and testified in court that had Ms. Mitchell heard such information prior to July 14, 2003,

she would have shared it with him. This was the practice and pattern in the NBC

Washington Bureau at the time. For example, on February 8, Mr. Russert gave the

following testimony:

               Q. Well, based on pattern and practice that existed in terms
               of how news teams worked at N.B.C. News, was the
               expected practice that if one of the key reporters on the
               team got important information, that they would come and
               report it to the group?

               A. Yes.

               Q. Okay. And Ms. Mitchell and Mr. Gregory ­ they were
               important members of the Wilson team, correct?

               A. They were two of them.

February 8, 2007 AM Tr. at 42.

               During her November 23, 2003 appearance on the Imus show, Ms.

Mitchell stated that during the time period in question, she talked to Mr. Russert and



                                             5



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others at NBC about the Wilson story, although she claims that she did not discuss Mr.

Wilson's wife with Mr. Russert until after July 14, 2003. See DX 1972. In addition, on

October 29, 2005, Ms. Mitchell stated on television that she expected that if Mr. Russert

had learned that Ms. Wilson worked for the CIA, he would have told her. Oct. 29, 2005,

CNBC, The Tim Russert Show Tr. at 11 (DX 502). The defense fully expects Ms.

Mitchell to testify (similar to Mr. Russert) that had she known that Ms. Wilson worked at

the CIA prior to reading Mr. Novak's column, she would have communicated that

information to Mr. Russert.

               The defense contends that if Ms. Mitchell had not retracted her prior

statement, great embarassment would have been caused to Mr. Russert and the NBC

television network, particularly because the indictment against Mr. Libby was based in

large part on testimony provided by Mr. Russert. Accordingly, the defense may also

wish to elicit testimony from Ms. Mitchell regarding her retractions of her October 3,

2003 statement.

               Finally, even if Ms. Mitchell's current position is that her October 2003

statement was mistaken, the defense is nevertheless entitled to conduct further inquiries

about it. In particular, the defense should be permitted to probe the possibility Ms.

Mitchell may have been making similar, mistaken statements to Mr. Russert prior to July

14, 2003.

                                      ARGUMENT

I.     A PARTY MAY IMPEACH ITS OWN WITNESS BY PRIOR INCONSISTENT
       STATEMENT

               The Federal Rules of Evidence leave no doubt that a party may impeach

its own witness by use of a prior inconsistent statement. Rule 613(b) states that "extrinsic



                                             6



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evidence of a prior inconsistent statement" may be admitted for impeachment purposes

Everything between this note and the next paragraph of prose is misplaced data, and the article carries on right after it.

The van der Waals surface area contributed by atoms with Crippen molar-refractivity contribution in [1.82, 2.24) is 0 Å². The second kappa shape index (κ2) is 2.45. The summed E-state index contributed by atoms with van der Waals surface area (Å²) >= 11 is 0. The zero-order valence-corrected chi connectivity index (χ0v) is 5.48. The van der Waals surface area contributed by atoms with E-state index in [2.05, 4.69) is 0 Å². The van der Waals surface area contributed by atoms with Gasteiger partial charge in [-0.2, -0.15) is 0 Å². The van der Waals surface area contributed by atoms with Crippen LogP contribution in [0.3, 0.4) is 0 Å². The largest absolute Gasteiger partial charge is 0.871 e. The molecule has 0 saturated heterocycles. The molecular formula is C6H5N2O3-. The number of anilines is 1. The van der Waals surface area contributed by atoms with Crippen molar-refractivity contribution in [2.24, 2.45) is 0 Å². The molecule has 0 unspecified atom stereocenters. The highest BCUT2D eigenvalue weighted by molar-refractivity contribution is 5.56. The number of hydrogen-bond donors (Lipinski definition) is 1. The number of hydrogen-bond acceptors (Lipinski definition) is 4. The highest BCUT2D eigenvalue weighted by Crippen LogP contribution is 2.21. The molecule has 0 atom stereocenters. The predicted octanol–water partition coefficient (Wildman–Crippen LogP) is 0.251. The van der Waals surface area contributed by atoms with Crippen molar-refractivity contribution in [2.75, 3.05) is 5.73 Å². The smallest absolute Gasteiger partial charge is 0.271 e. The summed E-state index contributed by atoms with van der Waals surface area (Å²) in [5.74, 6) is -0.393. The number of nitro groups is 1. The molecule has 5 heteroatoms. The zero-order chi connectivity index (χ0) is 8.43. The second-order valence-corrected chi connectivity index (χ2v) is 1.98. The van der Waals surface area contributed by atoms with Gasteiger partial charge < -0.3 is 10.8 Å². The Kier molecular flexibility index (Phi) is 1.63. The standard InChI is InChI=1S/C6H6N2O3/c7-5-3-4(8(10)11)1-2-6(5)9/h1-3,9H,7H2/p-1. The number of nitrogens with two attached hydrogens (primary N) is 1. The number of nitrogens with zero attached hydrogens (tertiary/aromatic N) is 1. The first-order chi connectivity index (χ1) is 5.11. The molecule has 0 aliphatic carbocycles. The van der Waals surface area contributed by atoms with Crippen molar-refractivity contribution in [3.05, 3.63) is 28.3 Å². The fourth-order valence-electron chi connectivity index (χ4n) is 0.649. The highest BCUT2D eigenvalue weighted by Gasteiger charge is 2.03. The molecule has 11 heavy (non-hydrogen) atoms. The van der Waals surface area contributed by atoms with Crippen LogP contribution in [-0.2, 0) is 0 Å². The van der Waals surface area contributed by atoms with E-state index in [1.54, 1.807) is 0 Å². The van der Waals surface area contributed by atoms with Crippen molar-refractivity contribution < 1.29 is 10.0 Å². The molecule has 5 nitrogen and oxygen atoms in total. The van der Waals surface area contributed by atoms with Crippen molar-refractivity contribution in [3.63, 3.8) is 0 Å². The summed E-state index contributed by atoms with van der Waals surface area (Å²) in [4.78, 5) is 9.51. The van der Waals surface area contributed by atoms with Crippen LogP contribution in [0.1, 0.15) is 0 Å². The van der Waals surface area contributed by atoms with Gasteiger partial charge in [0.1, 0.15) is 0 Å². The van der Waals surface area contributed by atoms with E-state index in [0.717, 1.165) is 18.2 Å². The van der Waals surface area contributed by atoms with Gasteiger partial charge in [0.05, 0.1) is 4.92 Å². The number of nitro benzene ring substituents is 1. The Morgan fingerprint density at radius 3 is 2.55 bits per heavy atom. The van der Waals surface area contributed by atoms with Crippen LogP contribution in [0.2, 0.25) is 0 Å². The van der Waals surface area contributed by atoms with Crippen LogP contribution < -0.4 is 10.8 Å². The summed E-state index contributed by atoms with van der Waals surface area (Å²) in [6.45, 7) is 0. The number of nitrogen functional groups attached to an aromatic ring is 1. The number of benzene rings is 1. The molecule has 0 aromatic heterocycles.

"if the witness is afforded an opportunity to explain or deny the same and the opposite

party is afforded an opportunity to interrogate the witness thereon, or the interests of

justice otherwise require." Rule 607 states: "The credibility of a witness may be attacked

by any party, including the party calling the witness." Together, Rules 607 and 613(b)

permit a party to impeach its own witness by prior inconsistent statement. E.g., United

States v. Sollars, 979 F.2d 1294, 1298 (8th Cir. 1992) ("Under these rules, a party is

allowed to impeach its own witness and may use a prior inconsistent statement to do so.")

The government does not ­ and cannot ­ dispute this proposition.

                When a party impeaches a witness by prior inconsistent statement, the

statement is presented only for impeachment purposes and not as substantive evidence of

the truth of the matter asserted. ^3 If there is a risk that the jury will be confused by this

distinction, the proper remedy is a limiting instruction, not preclusion of the testimony.

United States v. Lewis, 693 F.2d 189, 197 n.34 (D.C. Cir. 1982). In its brief, the

government takes one exception to the impeachment rules ­ that a "party cannot call a

witness for the primary purpose of impeaching that witness with an otherwise



3
    If Mr. Libby has to impeach Ms. Mitchell, he understands that her prior statement
    will come in for impeachment purposes only, not as substantive evidence. One of the
    principal cases on which the government relies, United States v. Sebetich, 776 F.2d
    412 (3d Cir. 1985), has been distinguished by the Third Circuit on this ground. In
    Goodman v. Pennsylvania Turnpike Commission, 293 F.3d 655 (3d Cir. 2002), the
    Third Circuit noted, "Sebetich does not apply to this case. Sebetich and his
    codefendants were trying to admit Sala's statements for substantive purposes under a
    hearsay exception at the same time that they were ostensibly proposing to admit it for
    `impeachment' purposes under Rule 607. It was obvious that their intent was to place
    the substance of the statement before the jury." Id. at 666-67. In Goodman, where
    the proponent of the evidence introduced the testimony for impeachment purposes
    only, id. at 667, the evidence was properly admitted, id. at 668.


                                               7



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inadmissible prior statement" (Gov.'s Mot. at 4) ­ and seeks to use it to swallow Rules

607 and 613(b), despite the fact that all of the cases cited by the government are easily

distinguishable from the facts and circumstances of Mr. Libby's case.

II.    THE D.C. CIRCUIT'S DICTUM IN JOHNSON DOES NOT PRECLUDE THE
       DEFENSE FROM IMPEACHING MS. MITCHELL BY PRIOR
       INCONSISTENT STATEMENT